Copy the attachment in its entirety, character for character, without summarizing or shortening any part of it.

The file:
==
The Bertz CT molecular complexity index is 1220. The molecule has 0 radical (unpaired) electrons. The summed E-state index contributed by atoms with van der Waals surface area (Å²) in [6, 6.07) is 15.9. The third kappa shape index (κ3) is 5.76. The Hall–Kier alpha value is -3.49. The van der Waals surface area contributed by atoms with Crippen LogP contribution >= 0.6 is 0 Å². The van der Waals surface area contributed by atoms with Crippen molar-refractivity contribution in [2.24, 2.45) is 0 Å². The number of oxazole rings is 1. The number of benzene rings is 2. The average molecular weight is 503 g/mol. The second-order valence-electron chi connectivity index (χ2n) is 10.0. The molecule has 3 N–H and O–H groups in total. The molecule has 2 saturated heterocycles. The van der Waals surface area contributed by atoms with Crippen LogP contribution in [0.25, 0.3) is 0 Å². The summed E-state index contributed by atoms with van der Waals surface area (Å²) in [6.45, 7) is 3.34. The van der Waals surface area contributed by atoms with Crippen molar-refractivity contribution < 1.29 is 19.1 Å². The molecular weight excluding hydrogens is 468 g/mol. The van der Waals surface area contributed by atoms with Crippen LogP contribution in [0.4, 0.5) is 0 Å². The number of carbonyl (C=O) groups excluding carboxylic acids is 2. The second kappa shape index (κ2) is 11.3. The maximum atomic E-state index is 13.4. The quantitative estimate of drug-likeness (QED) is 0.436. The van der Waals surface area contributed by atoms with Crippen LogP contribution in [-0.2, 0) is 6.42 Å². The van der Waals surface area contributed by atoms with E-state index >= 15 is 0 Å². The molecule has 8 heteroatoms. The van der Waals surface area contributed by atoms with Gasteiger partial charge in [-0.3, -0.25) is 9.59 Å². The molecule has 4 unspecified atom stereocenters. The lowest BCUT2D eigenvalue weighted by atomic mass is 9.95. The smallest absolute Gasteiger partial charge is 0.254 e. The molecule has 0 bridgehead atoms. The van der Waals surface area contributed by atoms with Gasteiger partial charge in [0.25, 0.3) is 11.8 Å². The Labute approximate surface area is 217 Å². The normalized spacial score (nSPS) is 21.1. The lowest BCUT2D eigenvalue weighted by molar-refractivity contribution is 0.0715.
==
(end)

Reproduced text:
The Bertz CT molecular complexity index is 1220. The molecule has 0 radical (unpaired) electrons. The summed E-state index contributed by atoms with van der Waals surface area (Å²) in [6, 6.07) is 15.9. The third kappa shape index (κ3) is 5.76. The Hall–Kier alpha value is -3.49. The van der Waals surface area contributed by atoms with Crippen LogP contribution >= 0.6 is 0 Å². The van der Waals surface area contributed by atoms with Crippen molar-refractivity contribution in [2.24, 2.45) is 0 Å². The number of oxazole rings is 1. The number of benzene rings is 2. The average molecular weight is 503 g/mol. The second-order valence-electron chi connectivity index (χ2n) is 10.0. The molecule has 3 N–H and O–H groups in total. The molecule has 2 saturated heterocycles. The van der Waals surface area contributed by atoms with Crippen LogP contribution in [0.25, 0.3) is 0 Å². The summed E-state index contributed by atoms with van der Waals surface area (Å²) in [6.45, 7) is 3.34. The van der Waals surface area contributed by atoms with Crippen molar-refractivity contribution < 1.29 is 19.1 Å². The molecular weight excluding hydrogens is 468 g/mol. The van der Waals surface area contributed by atoms with Crippen LogP contribution in [0.4, 0.5) is 0 Å². The number of carbonyl (C=O) groups excluding carboxylic acids is 2. The second kappa shape index (κ2) is 11.3. The maximum atomic E-state index is 13.4. The quantitative estimate of drug-likeness (QED) is 0.436. The van der Waals surface area contributed by atoms with Crippen LogP contribution in [-0.2, 0) is 6.42 Å². The van der Waals surface area contributed by atoms with E-state index >= 15 is 0 Å². The molecule has 8 heteroatoms. The van der Waals surface area contributed by atoms with Gasteiger partial charge in [-0.3, -0.25) is 9.59 Å². The molecule has 4 unspecified atom stereocenters. The lowest BCUT2D eigenvalue weighted by atomic mass is 9.95. The smallest absolute Gasteiger partial charge is 0.254 e. The molecule has 0 bridgehead atoms. The van der Waals surface area contributed by atoms with Gasteiger partial charge in [0.25, 0.3) is 11.8 Å². The Labute approximate surface area is 217 Å². The normalized spacial score (nSPS) is 21.1. The lowest BCUT2D eigenvalue weighted by molar-refractivity contribution is 0.0715.